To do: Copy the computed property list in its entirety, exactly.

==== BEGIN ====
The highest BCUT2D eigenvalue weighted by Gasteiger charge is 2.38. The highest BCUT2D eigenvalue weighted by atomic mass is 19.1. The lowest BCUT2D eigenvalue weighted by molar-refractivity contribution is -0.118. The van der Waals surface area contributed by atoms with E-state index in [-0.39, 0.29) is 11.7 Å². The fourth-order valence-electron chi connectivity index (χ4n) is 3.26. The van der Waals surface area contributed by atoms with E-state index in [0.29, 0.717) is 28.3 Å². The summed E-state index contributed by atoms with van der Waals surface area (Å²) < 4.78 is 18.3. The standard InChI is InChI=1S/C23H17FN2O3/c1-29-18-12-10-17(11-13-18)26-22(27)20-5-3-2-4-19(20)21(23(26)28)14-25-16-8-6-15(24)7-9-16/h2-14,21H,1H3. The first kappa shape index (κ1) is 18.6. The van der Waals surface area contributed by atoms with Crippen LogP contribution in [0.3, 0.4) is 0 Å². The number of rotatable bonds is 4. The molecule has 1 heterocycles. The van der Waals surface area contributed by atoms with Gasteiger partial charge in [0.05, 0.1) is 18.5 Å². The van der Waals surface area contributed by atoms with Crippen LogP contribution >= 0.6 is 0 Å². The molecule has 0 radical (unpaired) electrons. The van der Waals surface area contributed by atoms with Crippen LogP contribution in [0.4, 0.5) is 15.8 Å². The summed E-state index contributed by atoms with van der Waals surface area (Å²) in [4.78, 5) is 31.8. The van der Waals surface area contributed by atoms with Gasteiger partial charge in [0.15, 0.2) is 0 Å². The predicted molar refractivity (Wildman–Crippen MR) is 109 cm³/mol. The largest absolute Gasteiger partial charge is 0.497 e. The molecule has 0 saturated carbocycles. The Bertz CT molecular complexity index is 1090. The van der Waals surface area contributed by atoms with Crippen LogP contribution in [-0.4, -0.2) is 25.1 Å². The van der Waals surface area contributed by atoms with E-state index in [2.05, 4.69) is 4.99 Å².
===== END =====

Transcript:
The highest BCUT2D eigenvalue weighted by Gasteiger charge is 2.38. The highest BCUT2D eigenvalue weighted by atomic mass is 19.1. The lowest BCUT2D eigenvalue weighted by molar-refractivity contribution is -0.118. The van der Waals surface area contributed by atoms with E-state index in [-0.39, 0.29) is 11.7 Å². The fourth-order valence-electron chi connectivity index (χ4n) is 3.26. The van der Waals surface area contributed by atoms with E-state index in [0.29, 0.717) is 28.3 Å². The summed E-state index contributed by atoms with van der Waals surface area (Å²) < 4.78 is 18.3. The standard InChI is InChI=1S/C23H17FN2O3/c1-29-18-12-10-17(11-13-18)26-22(27)20-5-3-2-4-19(20)21(23(26)28)14-25-16-8-6-15(24)7-9-16/h2-14,21H,1H3. The first kappa shape index (κ1) is 18.6. The van der Waals surface area contributed by atoms with Crippen LogP contribution in [0.3, 0.4) is 0 Å². The number of rotatable bonds is 4. The molecule has 1 heterocycles. The van der Waals surface area contributed by atoms with Gasteiger partial charge in [0.05, 0.1) is 18.5 Å². The van der Waals surface area contributed by atoms with Crippen LogP contribution >= 0.6 is 0 Å². The molecule has 0 radical (unpaired) electrons. The van der Waals surface area contributed by atoms with Crippen LogP contribution in [0.4, 0.5) is 15.8 Å². The summed E-state index contributed by atoms with van der Waals surface area (Å²) in [4.78, 5) is 31.8. The van der Waals surface area contributed by atoms with Gasteiger partial charge in [0.15, 0.2) is 0 Å². The predicted molar refractivity (Wildman–Crippen MR) is 109 cm³/mol. The largest absolute Gasteiger partial charge is 0.497 e. The molecule has 0 saturated carbocycles. The Bertz CT molecular complexity index is 1090. The van der Waals surface area contributed by atoms with Crippen LogP contribution in [-0.4, -0.2) is 25.1 Å². The van der Waals surface area contributed by atoms with E-state index in [2.05, 4.69) is 4.99 Å².